haha. Seriously, what's with that music eh. Yeah, actually that is a really really good 3D model, very detaield and nice presentation also. My model is highly detailed but I just didn't model the internal components like seals, bearings, etc. internals of the case etc. I would have had to take apart the case, which I didn't, I just modeled everything that could be seen without taking the case apart. It's mostly to be used as a prop for frame building, ie, building custom mounts etc. But be warned, I've seen discrepancies between motors, ie the bolt spacing has been different between two engines so take my model for what it's worth and do the double checking of the measurements. At worst case, the model can be modified very easily to your motors measurements, all the native Solidworks files are there.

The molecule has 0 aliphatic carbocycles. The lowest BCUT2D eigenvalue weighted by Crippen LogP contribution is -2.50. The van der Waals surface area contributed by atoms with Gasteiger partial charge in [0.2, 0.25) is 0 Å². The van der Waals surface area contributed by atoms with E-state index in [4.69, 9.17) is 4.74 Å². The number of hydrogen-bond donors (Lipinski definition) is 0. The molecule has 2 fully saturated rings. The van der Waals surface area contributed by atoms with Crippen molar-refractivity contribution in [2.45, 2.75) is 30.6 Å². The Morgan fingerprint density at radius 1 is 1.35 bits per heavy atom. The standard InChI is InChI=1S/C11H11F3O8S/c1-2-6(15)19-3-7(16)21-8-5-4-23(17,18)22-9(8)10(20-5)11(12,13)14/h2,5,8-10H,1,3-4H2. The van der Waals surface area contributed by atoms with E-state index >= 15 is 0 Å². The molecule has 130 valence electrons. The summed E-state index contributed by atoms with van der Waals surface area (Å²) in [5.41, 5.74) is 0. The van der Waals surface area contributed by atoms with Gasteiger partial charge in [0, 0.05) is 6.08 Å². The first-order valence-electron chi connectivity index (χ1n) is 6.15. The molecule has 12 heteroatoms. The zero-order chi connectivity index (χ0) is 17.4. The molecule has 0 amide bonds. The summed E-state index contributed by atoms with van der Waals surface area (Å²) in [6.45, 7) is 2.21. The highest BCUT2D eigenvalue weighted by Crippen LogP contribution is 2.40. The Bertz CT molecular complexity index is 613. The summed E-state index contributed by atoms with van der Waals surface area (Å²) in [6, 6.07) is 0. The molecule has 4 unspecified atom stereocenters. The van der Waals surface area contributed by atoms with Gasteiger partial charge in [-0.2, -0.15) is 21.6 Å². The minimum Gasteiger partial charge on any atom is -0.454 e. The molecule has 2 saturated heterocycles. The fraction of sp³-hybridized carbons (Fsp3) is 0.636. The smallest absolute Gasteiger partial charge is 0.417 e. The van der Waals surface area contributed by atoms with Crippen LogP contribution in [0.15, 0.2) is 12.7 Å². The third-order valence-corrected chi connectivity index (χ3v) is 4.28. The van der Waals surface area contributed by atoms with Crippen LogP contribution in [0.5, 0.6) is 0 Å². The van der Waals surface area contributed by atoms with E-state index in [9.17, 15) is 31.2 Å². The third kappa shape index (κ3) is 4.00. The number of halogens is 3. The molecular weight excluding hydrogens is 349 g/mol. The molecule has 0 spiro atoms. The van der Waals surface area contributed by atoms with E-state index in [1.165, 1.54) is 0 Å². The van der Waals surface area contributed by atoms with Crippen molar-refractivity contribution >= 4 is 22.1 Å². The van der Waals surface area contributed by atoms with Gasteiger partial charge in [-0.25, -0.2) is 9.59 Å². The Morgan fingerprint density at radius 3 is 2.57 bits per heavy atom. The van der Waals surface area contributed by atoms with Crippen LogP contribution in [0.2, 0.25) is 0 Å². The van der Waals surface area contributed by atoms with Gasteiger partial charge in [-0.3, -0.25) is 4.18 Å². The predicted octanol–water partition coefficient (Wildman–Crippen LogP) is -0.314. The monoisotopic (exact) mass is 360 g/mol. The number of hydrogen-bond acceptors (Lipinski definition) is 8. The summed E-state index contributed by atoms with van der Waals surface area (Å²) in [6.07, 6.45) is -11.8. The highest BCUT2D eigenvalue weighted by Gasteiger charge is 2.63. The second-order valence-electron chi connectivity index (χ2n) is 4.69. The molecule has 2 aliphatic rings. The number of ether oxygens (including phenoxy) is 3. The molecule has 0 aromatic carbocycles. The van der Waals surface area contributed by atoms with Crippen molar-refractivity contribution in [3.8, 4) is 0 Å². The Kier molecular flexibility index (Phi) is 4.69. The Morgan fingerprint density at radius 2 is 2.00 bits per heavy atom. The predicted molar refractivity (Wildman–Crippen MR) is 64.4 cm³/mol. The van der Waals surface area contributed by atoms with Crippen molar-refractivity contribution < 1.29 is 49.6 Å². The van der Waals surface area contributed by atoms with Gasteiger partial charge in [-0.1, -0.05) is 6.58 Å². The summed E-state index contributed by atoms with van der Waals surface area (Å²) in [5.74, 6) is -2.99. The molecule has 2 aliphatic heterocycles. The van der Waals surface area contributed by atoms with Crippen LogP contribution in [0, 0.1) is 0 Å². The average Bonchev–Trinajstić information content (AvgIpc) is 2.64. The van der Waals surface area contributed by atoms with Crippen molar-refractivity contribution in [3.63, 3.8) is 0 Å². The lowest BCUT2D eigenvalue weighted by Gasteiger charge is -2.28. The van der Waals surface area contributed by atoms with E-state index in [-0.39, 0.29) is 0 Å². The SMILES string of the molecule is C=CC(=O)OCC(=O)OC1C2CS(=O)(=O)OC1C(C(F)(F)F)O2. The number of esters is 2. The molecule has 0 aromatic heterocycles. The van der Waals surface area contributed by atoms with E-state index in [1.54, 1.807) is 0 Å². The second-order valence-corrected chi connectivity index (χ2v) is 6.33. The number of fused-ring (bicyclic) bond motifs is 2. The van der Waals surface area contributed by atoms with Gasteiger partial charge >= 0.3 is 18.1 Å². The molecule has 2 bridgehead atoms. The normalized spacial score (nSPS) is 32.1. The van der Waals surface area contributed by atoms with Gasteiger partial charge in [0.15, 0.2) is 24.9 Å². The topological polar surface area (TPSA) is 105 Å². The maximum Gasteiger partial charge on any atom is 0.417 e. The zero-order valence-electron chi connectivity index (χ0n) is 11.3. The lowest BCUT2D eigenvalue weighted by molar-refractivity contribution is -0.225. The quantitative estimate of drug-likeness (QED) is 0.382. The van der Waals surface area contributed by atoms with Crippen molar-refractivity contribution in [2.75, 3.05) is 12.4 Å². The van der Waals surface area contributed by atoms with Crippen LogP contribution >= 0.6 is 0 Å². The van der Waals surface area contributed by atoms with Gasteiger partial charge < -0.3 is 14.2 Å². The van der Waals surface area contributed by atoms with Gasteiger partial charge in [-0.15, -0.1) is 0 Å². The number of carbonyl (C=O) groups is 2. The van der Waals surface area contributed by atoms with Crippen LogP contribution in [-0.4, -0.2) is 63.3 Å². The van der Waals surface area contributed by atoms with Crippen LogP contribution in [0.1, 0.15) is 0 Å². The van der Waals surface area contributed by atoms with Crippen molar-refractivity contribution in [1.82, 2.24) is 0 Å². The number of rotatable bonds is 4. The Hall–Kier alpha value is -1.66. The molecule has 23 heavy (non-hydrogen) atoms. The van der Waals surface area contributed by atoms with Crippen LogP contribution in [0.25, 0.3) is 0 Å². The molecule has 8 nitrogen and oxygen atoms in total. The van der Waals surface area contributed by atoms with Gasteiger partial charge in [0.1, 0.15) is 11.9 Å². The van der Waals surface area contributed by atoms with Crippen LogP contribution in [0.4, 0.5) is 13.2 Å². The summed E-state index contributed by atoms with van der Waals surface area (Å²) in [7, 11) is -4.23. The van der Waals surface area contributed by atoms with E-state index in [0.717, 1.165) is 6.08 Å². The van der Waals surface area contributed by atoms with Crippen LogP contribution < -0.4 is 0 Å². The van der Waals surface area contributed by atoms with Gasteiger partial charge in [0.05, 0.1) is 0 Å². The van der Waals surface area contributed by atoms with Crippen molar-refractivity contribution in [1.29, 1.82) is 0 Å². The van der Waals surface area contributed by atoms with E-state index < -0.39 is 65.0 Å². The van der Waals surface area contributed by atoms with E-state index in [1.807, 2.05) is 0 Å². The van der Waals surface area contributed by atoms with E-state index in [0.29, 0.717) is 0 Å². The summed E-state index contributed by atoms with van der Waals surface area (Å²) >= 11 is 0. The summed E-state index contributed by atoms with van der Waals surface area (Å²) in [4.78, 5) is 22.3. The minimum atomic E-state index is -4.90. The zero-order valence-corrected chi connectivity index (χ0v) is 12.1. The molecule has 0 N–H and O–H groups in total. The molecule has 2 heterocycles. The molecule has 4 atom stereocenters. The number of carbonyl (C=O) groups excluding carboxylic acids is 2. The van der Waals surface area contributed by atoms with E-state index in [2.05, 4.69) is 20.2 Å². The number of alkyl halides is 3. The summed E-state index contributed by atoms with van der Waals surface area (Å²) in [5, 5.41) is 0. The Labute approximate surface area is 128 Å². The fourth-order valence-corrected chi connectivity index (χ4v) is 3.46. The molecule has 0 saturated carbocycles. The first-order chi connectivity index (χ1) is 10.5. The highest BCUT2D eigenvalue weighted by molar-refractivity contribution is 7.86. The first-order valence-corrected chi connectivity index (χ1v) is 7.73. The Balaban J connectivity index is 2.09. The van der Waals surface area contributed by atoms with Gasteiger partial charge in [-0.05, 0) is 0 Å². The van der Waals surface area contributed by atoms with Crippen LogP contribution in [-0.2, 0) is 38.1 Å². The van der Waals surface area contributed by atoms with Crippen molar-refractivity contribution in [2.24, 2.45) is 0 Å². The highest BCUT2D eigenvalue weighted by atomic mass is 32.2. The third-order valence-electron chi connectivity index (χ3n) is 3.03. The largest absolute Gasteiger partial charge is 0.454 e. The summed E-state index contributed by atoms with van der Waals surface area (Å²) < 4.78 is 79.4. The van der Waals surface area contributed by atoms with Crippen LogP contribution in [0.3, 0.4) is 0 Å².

6. Fabian

    Fabian Well-Known Member

    I am sure that 3D printing is expensive, but if this project is to be played with, then it might as well play with some good ideas, such as splitting the crankcase horizontally, thereby integrating the cylinder and a well designed cylinder head and combustion chamber in a complete unit; eliminating the cylinder base gasket and the cylinder head gasket, not to mention creating a more rigid engine architecture.
     
  7. HeadSmess

    HeadSmess Well-Known Member

    far easier to print ABS plastic model of head and cylinder drawn as casting patterns, to make molds for casting of heads directly, as opposed to frustrating woodworking!

    agreed, 3d metal printing is still on the expensive side of things. and the end result.. iunno. doubt it would come up to spec on strength or other properties. metallurgy is a whole science in itself.

    at which point, again, better off designing a 4 stroke using common parts(honda say...) to replace the archaic HT... use a 50cc pit bike top end, new crankcase and shaft. done.
     
  8. MOTOMTB

    MOTOMTB Member


    Yes, 3D printing in plastic to make molds would be ideal. Direct 3D metal printing would probably work but you would be looking at 5-10K for a cylinder head :)